Also (surprise) have similar taste to yours — and I often wear a man’s cologne, currently loving Terre by Hermes, after wearing Voyage by Hermes. Also finally wearing, and loving, Chanel No. 5.

    My summer go-to is Penhaligon’s Blenheim Bouquet, from 1903…a man’s cologne.

    I hate smelling like everyone else. My fave, L’Artisan Parfumeur’s L”Eau de L’Artisan was (sob) discontinued. Now try to find my fave, Tiempe Passate by Antonia Bellanca. Crazy difficult to get a hold of.

  2. I had a Gucci one for a couple of years and now switched to a Victoria’s Secret one… I love the scent but a small handful of sprays never lasts the whole day. Sadly I’m too poor to buy perfume more than once or twice a year or I might try out more!

    1. Scent is definitely not cheap, but the best perfume is of course…the one you like! Regardless of where it comes from! VS perfumes don’t work for me but I know friends who swear by them.

  3. I’m in the mood for a change of perfume — currently looking for something new. I like Coco Mademoiselle, but I didn’t go out and buy another bottle after I finished my last one.

    I don’t like floral scents either, or smelling like everyone else! I like fresh citrus notes (L’Occitane’s green tea and bitter orange is nice) or something that’s a bit spicy. And I’m definitely with you on bergamot. Acqua di Parma does a unisex bergamot fragrance which I like, but I was slightly put off by a review which said it’s best for the more mature wearer. Not sure if that’s a bad thing?!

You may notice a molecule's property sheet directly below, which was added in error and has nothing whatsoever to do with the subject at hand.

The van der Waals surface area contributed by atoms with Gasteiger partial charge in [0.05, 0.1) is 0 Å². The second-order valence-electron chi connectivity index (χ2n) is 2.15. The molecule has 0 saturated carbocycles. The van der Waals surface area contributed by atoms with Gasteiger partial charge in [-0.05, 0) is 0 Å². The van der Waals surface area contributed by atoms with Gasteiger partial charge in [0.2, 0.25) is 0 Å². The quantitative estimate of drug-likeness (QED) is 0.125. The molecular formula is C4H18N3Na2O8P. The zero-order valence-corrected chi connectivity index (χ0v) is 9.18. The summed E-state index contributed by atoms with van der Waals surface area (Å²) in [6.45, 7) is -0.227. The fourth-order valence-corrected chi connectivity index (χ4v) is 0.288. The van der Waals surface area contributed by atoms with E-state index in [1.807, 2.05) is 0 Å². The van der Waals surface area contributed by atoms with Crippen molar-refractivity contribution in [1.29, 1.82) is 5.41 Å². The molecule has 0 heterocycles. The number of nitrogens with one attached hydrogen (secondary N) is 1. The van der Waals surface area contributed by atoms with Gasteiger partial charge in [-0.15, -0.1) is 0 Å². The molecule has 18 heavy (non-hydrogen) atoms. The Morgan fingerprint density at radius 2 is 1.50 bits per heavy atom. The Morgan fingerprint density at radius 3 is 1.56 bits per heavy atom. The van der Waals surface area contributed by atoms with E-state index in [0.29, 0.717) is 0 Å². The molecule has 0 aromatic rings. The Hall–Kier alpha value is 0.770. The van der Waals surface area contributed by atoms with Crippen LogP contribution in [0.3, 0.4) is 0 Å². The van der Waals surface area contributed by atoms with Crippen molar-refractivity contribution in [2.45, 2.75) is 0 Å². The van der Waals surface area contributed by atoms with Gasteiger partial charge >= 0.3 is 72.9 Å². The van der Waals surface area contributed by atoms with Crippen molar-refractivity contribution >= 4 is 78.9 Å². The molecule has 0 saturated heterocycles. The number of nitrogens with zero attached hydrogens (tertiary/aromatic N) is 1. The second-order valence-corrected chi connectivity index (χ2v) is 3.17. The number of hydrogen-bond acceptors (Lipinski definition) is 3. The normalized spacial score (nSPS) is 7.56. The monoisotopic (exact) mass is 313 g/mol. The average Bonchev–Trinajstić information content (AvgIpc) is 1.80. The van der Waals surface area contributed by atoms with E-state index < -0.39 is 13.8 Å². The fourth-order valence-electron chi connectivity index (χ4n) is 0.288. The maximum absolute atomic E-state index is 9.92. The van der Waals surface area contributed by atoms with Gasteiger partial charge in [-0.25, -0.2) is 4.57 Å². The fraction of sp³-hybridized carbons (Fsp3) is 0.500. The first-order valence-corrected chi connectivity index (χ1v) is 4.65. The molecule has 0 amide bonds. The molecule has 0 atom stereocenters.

I’m leaning more towards buying perfumes that are as natural as possible, as I avoid putting too many chemicals on my skin. And as much as I love brands like Chanel, they’re not cruelty-free. 😦 It’s difficult, though, to find a natural, ethical fragrance that actually lasts on my skin.

    NEOM Organics London has a new one which is on my list to try out, with notes of grapefruit, lemon and rosemary:

    1. Ethical perfumes are hard to find. A niche perfumerie I’ve found in London that you may like is Bloom and they allow you to purchase samples of perfumes if the notes sound like something you’d like. I’ve bought a few to try out myself!

  4. Nice post! I love perfume and especially Chanel perfume. I totally understand the idea of wanting to have your own scent and be different from everyone else.

  5. Atelier fragrances are phenomenal!!
    Cedar is one of my favorites (definitely more masculine) many of their scents are beautiful layered together & then you’ve created a one-of-a-kind scent, simply your own.

    1. Cedar is such a wonderful note and you’re completely right about layering. I like the Jo Malone brand for really owning that concept.